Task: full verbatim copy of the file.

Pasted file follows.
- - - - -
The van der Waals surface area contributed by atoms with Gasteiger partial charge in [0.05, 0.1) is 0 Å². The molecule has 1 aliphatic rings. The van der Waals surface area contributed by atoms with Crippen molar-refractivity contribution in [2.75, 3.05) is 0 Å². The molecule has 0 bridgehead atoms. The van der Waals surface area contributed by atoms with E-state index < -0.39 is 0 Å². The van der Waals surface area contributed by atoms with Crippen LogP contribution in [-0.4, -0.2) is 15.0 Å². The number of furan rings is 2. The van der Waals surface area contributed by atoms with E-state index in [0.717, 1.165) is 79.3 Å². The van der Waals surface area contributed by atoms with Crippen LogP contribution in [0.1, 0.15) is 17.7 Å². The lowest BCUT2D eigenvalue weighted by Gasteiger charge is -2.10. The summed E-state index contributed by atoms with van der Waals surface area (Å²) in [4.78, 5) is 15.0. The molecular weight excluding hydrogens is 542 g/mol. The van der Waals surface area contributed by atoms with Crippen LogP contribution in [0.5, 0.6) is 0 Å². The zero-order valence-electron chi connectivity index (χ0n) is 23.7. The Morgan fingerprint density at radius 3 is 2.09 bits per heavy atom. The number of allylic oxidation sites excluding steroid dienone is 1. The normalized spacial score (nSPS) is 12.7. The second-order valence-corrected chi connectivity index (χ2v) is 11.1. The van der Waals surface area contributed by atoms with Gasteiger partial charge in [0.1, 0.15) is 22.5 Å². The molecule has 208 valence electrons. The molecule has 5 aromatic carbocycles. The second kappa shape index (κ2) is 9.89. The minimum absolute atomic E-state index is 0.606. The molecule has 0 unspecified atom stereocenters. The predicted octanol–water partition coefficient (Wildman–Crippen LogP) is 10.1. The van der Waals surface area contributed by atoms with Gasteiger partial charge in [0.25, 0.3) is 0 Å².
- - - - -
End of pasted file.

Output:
The van der Waals surface area contributed by atoms with Gasteiger partial charge in [0.05, 0.1) is 0 Å². The molecule has 1 aliphatic rings. The van der Waals surface area contributed by atoms with Crippen molar-refractivity contribution in [2.75, 3.05) is 0 Å². The molecule has 0 bridgehead atoms. The van der Waals surface area contributed by atoms with E-state index < -0.39 is 0 Å². The van der Waals surface area contributed by atoms with Crippen LogP contribution in [-0.4, -0.2) is 15.0 Å². The number of furan rings is 2. The van der Waals surface area contributed by atoms with E-state index in [0.717, 1.165) is 79.3 Å². The van der Waals surface area contributed by atoms with Crippen LogP contribution in [0.1, 0.15) is 17.7 Å². The lowest BCUT2D eigenvalue weighted by Gasteiger charge is -2.10. The summed E-state index contributed by atoms with van der Waals surface area (Å²) in [4.78, 5) is 15.0. The molecular weight excluding hydrogens is 542 g/mol. The van der Waals surface area contributed by atoms with Crippen LogP contribution in [0.5, 0.6) is 0 Å². The zero-order valence-electron chi connectivity index (χ0n) is 23.7. The Morgan fingerprint density at radius 3 is 2.09 bits per heavy atom. The number of allylic oxidation sites excluding steroid dienone is 1. The normalized spacial score (nSPS) is 12.7. The second-order valence-corrected chi connectivity index (χ2v) is 11.1. The van der Waals surface area contributed by atoms with Gasteiger partial charge in [0.1, 0.15) is 22.5 Å². The molecule has 208 valence electrons. The molecule has 5 aromatic carbocycles. The second kappa shape index (κ2) is 9.89. The minimum absolute atomic E-state index is 0.606. The molecule has 0 unspecified atom stereocenters. The predicted octanol–water partition coefficient (Wildman–Crippen LogP) is 10.1. The van der Waals surface area contributed by atoms with Gasteiger partial charge in [0.25, 0.3) is 0 Å².